How can Home owners & Home Renters save on Electricity
With the continuous increases of petrol and electricity we’ve been observing in South Africa , it has become important, now more than ever, for both home owners and home renters to find ways to reduce their energy consumption in their homes.
Whether you own/are renting a bachelor pad, a one bedroom or a 7 bedroom home we are all consuming energy that we need to pay for, either after or before consuming it. Therefore, it is important to know how much energy your home is consuming on a monthly basis and what can be done to reduce any wasteful consumption.
You might be asking yourself …”okay Boitumelo so where do we start?” Well…a good start is by: 1.Critical analysis of your electricity bill 2. Stock taking of electrical appliances
If you are on prepared as most South Africans are, you need to keep copies of all the recharge vouchers. There are service fees we are subjected to depending how how much electricity we purchase, therefore reducing the electricity consumption ensures you also pay less on service fees.
Critical Analysis of Electricity Bill/ recharge voucher
Understanding the electricity bill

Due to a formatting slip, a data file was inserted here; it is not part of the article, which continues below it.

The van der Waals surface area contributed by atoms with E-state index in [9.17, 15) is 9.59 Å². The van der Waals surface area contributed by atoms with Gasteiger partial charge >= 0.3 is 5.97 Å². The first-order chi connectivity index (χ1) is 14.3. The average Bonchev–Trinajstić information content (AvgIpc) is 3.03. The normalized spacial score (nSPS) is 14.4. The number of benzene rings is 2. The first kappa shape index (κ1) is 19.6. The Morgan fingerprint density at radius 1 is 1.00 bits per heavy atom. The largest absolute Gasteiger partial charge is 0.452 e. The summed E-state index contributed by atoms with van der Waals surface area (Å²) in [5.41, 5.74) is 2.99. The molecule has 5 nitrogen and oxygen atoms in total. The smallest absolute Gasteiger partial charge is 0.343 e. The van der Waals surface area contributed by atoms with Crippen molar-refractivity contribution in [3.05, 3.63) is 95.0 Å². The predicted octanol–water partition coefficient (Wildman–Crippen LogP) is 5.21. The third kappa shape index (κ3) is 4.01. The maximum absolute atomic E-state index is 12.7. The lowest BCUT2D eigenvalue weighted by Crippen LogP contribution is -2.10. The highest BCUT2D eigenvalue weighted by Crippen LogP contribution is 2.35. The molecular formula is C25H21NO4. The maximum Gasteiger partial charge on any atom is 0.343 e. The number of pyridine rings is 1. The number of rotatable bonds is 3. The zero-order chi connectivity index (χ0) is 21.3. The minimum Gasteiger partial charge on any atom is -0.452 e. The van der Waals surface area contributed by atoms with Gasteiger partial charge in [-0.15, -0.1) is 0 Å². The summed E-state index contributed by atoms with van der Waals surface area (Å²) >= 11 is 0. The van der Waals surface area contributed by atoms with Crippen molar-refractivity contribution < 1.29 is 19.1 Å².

Electricity is measured in units of power called watts. A watt is such a small amount of power that the more commonly used measurement is the kilowatt, which represents 1 000 watts.
What is a kilowatt-hour?
The amount of electricity used over a period of time is measured in kilowatt-hours (kWh). Kilowatt-hours are determined by multiplying the number of kilowatts required by the number of hours of use.
Stock taking of Electrical Appliances
It is important to remember this: the higher the wattage or kilowatt rating of a particular appliance, the more electricity it consumes. It is therefore important to that you know and understand the wattage of all appliances in your home.
How much does it cost to use an appliance?
Firstly, you need to know how many watts your electrical appliance uses and track the hours each appliances is for on a daily basis. This will help you to estimate how much it will cost you to use that appliance.
If you use a 60 watt light bulb 5 hours a day for 30 days, you have used 60 watts of power for 150 hours.
60 watts x 150 hours = 9 000 watt-hours of electrical energy.
Divide the 9 000 watt-hours by 1 000 to get to 9 kilowatt-hours (kWh).
Once you have calculated the amount of kilowatt-hours you are using for a particular appliance per month, you must calculate what this means in Rand terms.
For Eskom’s small customer tariffs, the electricity is sold in cents per kilowatt-hour (c/kWh). This is called the energy charge. The energy charge differs, depending which tariff you are on.
Multiply the amount of kWh consumed by the energy rate (c/kWh) applicable to your tariff, in order to calculate the cost of running the appliance, and divide by 100 to get to the Rand value.
So, what does your home energy consumption look like? How do you keep track of this?
Please share tips you use to help you cope with all these electricity tariff hikes. Cant wait to hear from you 🙂